Artists reimagine Jamaica’s Nanny of the Maroons as much more than a warrior queen

Graphic for Jamaica's ‘Reimagining Nanny’ exhibition. Image courtesy Dr. Leo Douglas, used with permission.

In the pantheon of Jamaica’s seven National Heroes, Nanny of the Maroons is the only woman. “Grandie Nanny,” as she is called, a middle-aged, unsmiling woman with cutlass in hand, is commonly portrayed as a fierce warrior, leading her tribe of self-liberated Africans during the First Maroon War, which began around 1655 in an effort to secure their continued freedom. A shroud of mystery still surrounds Nanny, however: the dates of her birth and death are unknown, and there is some debate over whether she was born in Jamaica or in West Africa.

So, who was the true Nanny?

A Jamaican-born professor at New York University, Dr. Leo Douglas, has been pondering Nanny’s significance, both culturally and historically. In particular, he has considered her relationship with Cockpit Country, the rugged, mountainous environment in which she lived. An ornithologist and conservation biologist with a focus on humans’ interactions with the environment, Dr. Douglas began to work on what he called the “Reimagining Nanny” project, partly inspired by Jamaica’s 60th year of Independence from Britain:

The death of my mother at the start of the summer of 2021 was the initial trigger to tell stories at the intersection of heritage and biodiversity. My mum told me many stories that she credited to her parents and those of her parent's generation. Jamaican women are important story tellers, and preservers of heritage for us all.

By October of that year, after discussions with the Jamaica Conservation and Development Trust (which administers the Blue and John Crow Mountains National Park), and with the Institute of Jamaica (whose executive director is himself a Windward Maroon), Dr. Douglas issued an open call for visual artists around the world to participate.

The resulting artistic interpretations of Nanny, currently on show at the Institute of Jamaica, are the five winning artworks, including the winning entry by Jamaican artist Richard Nattoo. They express a “counter narrative,” as Douglas describes it, to the colonial view of the environment since plants and trees already had local names before colonisers renamed them, and offer a glimpse into a different Nanny.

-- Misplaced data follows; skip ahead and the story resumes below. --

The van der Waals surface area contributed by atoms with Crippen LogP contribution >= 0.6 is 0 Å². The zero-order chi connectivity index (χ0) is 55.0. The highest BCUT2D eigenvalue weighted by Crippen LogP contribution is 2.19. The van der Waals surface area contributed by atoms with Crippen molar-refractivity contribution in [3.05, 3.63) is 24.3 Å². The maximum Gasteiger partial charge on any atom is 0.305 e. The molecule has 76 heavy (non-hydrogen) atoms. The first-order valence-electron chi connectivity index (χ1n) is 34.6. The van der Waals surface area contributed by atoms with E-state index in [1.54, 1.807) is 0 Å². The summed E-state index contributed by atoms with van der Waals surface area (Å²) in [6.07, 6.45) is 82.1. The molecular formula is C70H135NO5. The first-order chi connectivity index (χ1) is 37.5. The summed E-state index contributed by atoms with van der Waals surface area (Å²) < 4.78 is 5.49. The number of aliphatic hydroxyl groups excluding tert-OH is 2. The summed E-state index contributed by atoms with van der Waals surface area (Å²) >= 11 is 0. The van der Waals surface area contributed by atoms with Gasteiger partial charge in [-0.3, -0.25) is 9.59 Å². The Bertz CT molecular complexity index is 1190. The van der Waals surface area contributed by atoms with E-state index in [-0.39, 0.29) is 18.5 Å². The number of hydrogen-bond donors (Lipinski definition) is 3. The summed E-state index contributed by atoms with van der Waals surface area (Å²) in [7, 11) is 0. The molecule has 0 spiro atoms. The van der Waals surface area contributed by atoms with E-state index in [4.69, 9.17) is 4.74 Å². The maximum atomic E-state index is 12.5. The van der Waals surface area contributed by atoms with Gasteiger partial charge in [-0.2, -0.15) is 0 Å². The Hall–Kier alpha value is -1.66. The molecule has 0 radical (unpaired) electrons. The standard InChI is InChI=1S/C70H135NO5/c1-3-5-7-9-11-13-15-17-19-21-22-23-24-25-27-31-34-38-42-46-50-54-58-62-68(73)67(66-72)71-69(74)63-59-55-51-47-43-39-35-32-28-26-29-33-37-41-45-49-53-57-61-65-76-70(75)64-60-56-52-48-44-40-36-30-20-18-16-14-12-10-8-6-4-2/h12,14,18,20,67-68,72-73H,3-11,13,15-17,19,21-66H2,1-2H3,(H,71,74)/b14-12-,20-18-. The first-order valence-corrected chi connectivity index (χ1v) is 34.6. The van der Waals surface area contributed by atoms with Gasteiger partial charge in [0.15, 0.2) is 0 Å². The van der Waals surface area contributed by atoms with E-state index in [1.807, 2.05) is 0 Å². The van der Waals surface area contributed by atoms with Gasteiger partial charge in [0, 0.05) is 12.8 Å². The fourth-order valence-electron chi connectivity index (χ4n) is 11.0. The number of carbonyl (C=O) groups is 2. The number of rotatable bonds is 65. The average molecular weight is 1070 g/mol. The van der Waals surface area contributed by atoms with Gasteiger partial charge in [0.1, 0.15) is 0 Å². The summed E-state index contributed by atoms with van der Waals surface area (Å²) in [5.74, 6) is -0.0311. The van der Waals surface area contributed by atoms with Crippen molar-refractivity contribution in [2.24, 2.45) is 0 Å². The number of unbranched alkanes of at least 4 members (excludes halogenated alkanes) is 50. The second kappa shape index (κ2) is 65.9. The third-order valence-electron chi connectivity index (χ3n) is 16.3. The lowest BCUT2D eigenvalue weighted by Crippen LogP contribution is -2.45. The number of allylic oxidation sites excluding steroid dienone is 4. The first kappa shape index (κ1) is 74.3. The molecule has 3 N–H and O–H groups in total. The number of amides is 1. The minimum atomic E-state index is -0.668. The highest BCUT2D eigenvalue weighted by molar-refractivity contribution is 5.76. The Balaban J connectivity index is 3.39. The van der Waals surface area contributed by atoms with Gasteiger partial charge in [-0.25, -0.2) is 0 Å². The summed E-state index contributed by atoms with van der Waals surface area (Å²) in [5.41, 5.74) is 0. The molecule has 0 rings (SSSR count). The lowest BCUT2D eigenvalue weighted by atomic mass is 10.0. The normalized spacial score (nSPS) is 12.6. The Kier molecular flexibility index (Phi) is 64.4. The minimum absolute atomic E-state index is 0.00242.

Douglas was looking for work that was unique; work that honoured Black women and told a story that included elements of Nanny's lived experience in her environment, a forested area very similar to West Africa, with its connected traditions. Dr. Douglas illustrated this heritage with a series of detailed, illuminating tweets:

Dr. Douglas also travelled to eastern Jamaica, home of the Windward Maroons, and talked to them about how they regarded their ancestral National Hero. He renewed his friendship with the Chief of the Moore Town Maroons, Colonel Wallace Sterling, who asserted that Nanny “spent very little time fighting.” He also learned many things about Nanny from his own sister, and from his cousin Colonel Marcia Douglas, leader of the Charles Town Maroons (one of Jamaica's four Windward Maroon settlements), tweeting:

In speaking with Global Voices, Dr. Douglas explained:

The project is a reflection of my work that I describe as people-environment geography. I am always thinking about what nature, plants and animals mean to people as these feelings, values and beliefs, then influence behaviors about and towards the natural world. […]

Richard, our first place winner, rose above the crowd with his youthful portrayal of Queen Nanny who must have been a girl (likely either an adolescent or teenager) when she arrived in Jamaica. He also used symbolism really well, in that he described how the Mountain Witch (Crested Quail-Dove) was his inspiration [for depicting] Nanny in the colours of the Quail Dove, a threatened Jamaican endemic bird. The judges loved the sense of watchfulness, peace and wisdom that Richard brought to his work, especially at this time when Maroon identity is so contested in the Jamaican media and beyond.

At the launch of the exhibition on November 27, chair of the Natural History Museum of Jamaica Professor Ronald Young reflected on the traditional image of Nanny as “a notably one-dimensional persona” and an “ephemeral heroine” in the minds of most Jamaicans:

Snatched from the pages of Maroon history, without the trappings and particularities that give depth and reality to any individual, Nanny is an icon, designed to embody the strength, resilience, strategic intelligence, organisational ability that we perceive every day in our women … but this icon falls short.

“Reimagining Nanny” is an important step in bringing this historic figure to life, not only as a strong leader but also as a more profoundly thoughtful and spiritual person, in touch with her ancestral knowledge and the natural environment around her. In Professor Young's words:

In a world which cries out for empathy with environmental issues in the face of the threats of climate change and the increasing separation of humanity from its spiritual roots, how important this change was to add depth and relevance to our understanding of who Nanny was.

Dr. Douglas is currently producing a documentary film about Nanny, to be released in time for International Women's Day as well as the United States Women's History Month, the theme of which is “Celebrating Women Who Tell Our Stories”:

The full list of winners of the “Reimagining Nanny” project includes: “Moonlight Meditations of Mama Nanny” by Richard Nattoo; “Queen Nannies” by Leigh Goffe; “We Are Still Here and We Remember” by Ibaya Art; “Warrior Shield VI: Queen of the Blue Mountains” by Lisa Callender; and “Queen Mother Arms of Liberation” by Nigerian artist Segun Bamidele Aiyesan.

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